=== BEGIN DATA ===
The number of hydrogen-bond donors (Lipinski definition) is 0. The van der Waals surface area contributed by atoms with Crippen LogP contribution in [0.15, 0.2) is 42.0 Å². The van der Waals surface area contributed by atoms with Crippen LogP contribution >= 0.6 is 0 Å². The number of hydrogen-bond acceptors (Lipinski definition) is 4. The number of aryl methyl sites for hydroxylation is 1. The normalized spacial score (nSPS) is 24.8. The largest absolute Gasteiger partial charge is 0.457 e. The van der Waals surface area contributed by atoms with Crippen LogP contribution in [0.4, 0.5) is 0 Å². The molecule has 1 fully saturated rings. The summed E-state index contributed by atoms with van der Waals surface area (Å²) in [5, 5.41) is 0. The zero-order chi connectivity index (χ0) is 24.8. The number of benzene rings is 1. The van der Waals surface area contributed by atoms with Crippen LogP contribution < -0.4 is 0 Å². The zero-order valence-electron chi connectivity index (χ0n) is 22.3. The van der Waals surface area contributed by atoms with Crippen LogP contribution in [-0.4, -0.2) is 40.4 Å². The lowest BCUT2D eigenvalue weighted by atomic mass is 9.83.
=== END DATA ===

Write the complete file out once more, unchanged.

The number of hydrogen-bond donors (Lipinski definition) is 0. The van der Waals surface area contributed by atoms with Crippen LogP contribution in [0.15, 0.2) is 42.0 Å². The van der Waals surface area contributed by atoms with Crippen LogP contribution >= 0.6 is 0 Å². The number of hydrogen-bond acceptors (Lipinski definition) is 4. The number of aryl methyl sites for hydroxylation is 1. The normalized spacial score (nSPS) is 24.8. The largest absolute Gasteiger partial charge is 0.457 e. The van der Waals surface area contributed by atoms with Crippen LogP contribution in [0.4, 0.5) is 0 Å². The molecule has 1 fully saturated rings. The summed E-state index contributed by atoms with van der Waals surface area (Å²) in [5, 5.41) is 0. The zero-order chi connectivity index (χ0) is 24.8. The number of benzene rings is 1. The van der Waals surface area contributed by atoms with Crippen LogP contribution < -0.4 is 0 Å². The zero-order valence-electron chi connectivity index (χ0n) is 22.3. The van der Waals surface area contributed by atoms with Crippen LogP contribution in [-0.4, -0.2) is 40.4 Å². The lowest BCUT2D eigenvalue weighted by atomic mass is 9.83.